Ninth, additional resources would be provided to set up an Australian Government sexual abuse reporting desk, while the Government would also ask the intergovernmental ministerial council to formally refer the issue of child abuse to the Australian Crime Commission to allow the Crime Commission to locate and identify perpetrators of sexual abuse of indigenous children in other areas of Australia.
To support these measures, the Government will legislate to amend the Northern Territory land rights legislation and the Territory self government legislation.
The measures themselves are going to be overseen by a taskforce of eminent Australians. This will include logistics and other specialists and child protection experts. In addition, managers will be appointed to control Government activities in particular communities.
Setting a Context
I am not quite sure why all this took people so much by surprise. Something like this has been coming for a while.
As with the gun-control legislation introduced after the Port Arthur Massacre, the Prime Minister has previously demonstrated that he is prepared to intervene outside the Commonwealth's role and powers when personally convinced that something needs to be done.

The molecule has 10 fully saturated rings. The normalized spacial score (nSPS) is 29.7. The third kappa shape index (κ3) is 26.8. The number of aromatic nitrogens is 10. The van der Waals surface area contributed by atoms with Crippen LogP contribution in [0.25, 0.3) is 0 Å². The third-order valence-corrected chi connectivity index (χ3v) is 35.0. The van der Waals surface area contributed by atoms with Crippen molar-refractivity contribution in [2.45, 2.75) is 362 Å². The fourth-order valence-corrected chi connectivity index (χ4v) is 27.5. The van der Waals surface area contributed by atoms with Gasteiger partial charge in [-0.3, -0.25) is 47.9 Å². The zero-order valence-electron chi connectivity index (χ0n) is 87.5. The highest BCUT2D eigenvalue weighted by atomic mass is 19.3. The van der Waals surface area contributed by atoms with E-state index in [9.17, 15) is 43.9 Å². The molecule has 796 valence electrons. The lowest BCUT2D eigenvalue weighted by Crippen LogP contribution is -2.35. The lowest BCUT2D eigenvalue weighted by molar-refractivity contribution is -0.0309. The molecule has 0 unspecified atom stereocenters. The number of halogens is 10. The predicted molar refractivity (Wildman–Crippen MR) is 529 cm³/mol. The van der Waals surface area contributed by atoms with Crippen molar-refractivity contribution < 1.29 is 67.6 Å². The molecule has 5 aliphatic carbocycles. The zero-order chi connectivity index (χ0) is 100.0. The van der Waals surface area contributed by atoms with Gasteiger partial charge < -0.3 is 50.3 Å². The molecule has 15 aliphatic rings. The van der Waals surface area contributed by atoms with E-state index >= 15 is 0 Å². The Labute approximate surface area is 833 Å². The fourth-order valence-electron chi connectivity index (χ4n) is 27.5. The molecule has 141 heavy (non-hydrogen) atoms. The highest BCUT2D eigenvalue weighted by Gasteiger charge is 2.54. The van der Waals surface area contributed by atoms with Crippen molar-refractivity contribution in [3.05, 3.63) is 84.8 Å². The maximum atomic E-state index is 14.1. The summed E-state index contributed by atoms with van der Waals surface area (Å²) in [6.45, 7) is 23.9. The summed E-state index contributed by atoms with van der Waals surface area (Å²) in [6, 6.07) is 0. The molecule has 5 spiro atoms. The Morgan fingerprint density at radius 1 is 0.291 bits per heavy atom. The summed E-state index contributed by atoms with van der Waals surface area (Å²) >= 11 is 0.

I am using Port Arthur as an example, there are many others, because this was an intervention supported by the majority of the community where most of those affected and opposed were Government supporters.
The fact that previous policies towards our indigenous peoples have failed has been widely recognised and has become a national scandal.
The emergence of Aboriginal leaders such as Noel Pearson prepared to challenge conventional wisdom inside and outside the Aboriginal community has changed the dynamics of the debate. I have watched Mr Pearson with growing admiration as he has emerged as a sustained, passionate and articulate advocate of the need for change, an admiration shared by many others in the broader Australian community.
Then we have Mr Brough's own growing frustrations. I have never met Mr Brough nor do I necessarily share all his views. I do know that he is a former army officer, a determined man whose frustration and growing anger with the staus quo has been apparent for some time.